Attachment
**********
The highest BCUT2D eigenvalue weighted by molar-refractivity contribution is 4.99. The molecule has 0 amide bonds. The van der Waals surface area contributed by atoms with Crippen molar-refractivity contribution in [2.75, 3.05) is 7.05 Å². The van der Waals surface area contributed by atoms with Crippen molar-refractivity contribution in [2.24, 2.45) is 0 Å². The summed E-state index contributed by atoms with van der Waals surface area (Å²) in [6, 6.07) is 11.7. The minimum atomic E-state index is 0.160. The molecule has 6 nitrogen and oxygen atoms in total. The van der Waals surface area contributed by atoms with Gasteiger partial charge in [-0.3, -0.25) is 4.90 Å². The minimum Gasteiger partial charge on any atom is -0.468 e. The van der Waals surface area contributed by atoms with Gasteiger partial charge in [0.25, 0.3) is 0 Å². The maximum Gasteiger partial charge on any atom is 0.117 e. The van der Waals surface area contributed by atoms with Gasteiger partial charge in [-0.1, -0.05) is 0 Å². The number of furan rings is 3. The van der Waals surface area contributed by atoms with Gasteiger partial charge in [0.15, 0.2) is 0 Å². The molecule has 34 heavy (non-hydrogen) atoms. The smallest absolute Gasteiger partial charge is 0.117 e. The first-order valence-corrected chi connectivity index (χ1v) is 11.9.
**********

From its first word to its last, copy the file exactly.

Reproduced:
The highest BCUT2D eigenvalue weighted by molar-refractivity contribution is 4.99. The molecule has 0 amide bonds. The van der Waals surface area contributed by atoms with Crippen molar-refractivity contribution in [2.75, 3.05) is 7.05 Å². The van der Waals surface area contributed by atoms with Crippen molar-refractivity contribution in [2.24, 2.45) is 0 Å². The summed E-state index contributed by atoms with van der Waals surface area (Å²) in [6, 6.07) is 11.7. The minimum atomic E-state index is 0.160. The molecule has 6 nitrogen and oxygen atoms in total. The van der Waals surface area contributed by atoms with Gasteiger partial charge in [-0.3, -0.25) is 4.90 Å². The minimum Gasteiger partial charge on any atom is -0.468 e. The van der Waals surface area contributed by atoms with Gasteiger partial charge in [0.25, 0.3) is 0 Å². The maximum Gasteiger partial charge on any atom is 0.117 e. The van der Waals surface area contributed by atoms with Gasteiger partial charge in [-0.1, -0.05) is 0 Å². The number of furan rings is 3. The van der Waals surface area contributed by atoms with Gasteiger partial charge in [0.15, 0.2) is 0 Å². The molecule has 34 heavy (non-hydrogen) atoms. The smallest absolute Gasteiger partial charge is 0.117 e. The first-order valence-corrected chi connectivity index (χ1v) is 11.9.